For an orphan child whose life is filled with comfortable, predictable sameness, with no particular hardships, life is, well, all right. Really, what does Mandy have to worry about? So it comes as a surprise even to Mandy when a small restlessness begins to grow in her. This lonely ache sets her to wandering farther afield, and leads her to a startling and wonderful discovery over the orphanage wall--a very old, very small, seemingly abandoned cottage. Embarking on a clandestine domestic fantasy involving gardening tools and soap flakes, Mandy finds herself being less than honest about where and how she's spending her days. Holding her secret closer and closer to her heart, this imaginative dreamer inadvertently endangers her reputation--and her life.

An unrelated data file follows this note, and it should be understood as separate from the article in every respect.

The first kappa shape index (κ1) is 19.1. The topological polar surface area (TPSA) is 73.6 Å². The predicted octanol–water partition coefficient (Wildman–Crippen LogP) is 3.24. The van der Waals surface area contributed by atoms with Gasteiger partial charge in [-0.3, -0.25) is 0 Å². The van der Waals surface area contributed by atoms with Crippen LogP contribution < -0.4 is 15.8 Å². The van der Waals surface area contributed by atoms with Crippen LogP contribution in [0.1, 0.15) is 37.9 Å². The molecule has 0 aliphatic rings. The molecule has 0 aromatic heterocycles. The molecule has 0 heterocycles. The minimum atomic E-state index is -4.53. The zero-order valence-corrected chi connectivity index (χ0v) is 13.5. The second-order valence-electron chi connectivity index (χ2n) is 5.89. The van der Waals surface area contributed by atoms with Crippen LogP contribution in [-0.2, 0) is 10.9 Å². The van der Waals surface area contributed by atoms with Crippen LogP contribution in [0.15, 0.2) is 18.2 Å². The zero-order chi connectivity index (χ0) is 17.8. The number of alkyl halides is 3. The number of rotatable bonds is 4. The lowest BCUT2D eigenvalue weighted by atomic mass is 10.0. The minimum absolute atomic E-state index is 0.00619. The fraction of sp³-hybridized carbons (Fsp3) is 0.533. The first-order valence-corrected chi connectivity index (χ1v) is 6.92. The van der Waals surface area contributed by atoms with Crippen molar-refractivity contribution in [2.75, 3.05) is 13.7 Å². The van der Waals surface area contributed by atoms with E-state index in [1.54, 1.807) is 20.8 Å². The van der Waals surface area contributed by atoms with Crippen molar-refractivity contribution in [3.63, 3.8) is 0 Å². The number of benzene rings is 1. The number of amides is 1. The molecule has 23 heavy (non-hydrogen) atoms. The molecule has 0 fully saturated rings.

For every child who has fallen in love with The Secret Garden or A Little Princess, Julie Andrews Edwards's 1971 novel will be a heartwarming discovery. Any sometimes-lonely child with a giant imagination will recognize Mandy's dreams and rejoice in her ultimate fairy-tale happy ending. Judith Gwyn Brown's Edward Gorey-esque pen and ink drawings (with none of Gorey's sinister air) are quietly memorable. Fans of Julie Andrews Edwards--Sound of Music star of stage and screen--will be thrilled to see her latest children's book, Little Bo: The Story of Bonnie Boadicea, or to an earlier favorite, The Last of the Really Great Whangdoodles. (Ages 8 to 12) --Emilie Coulter
"Beautifully written, sensitive. A joyous novel." -- -- Language Arts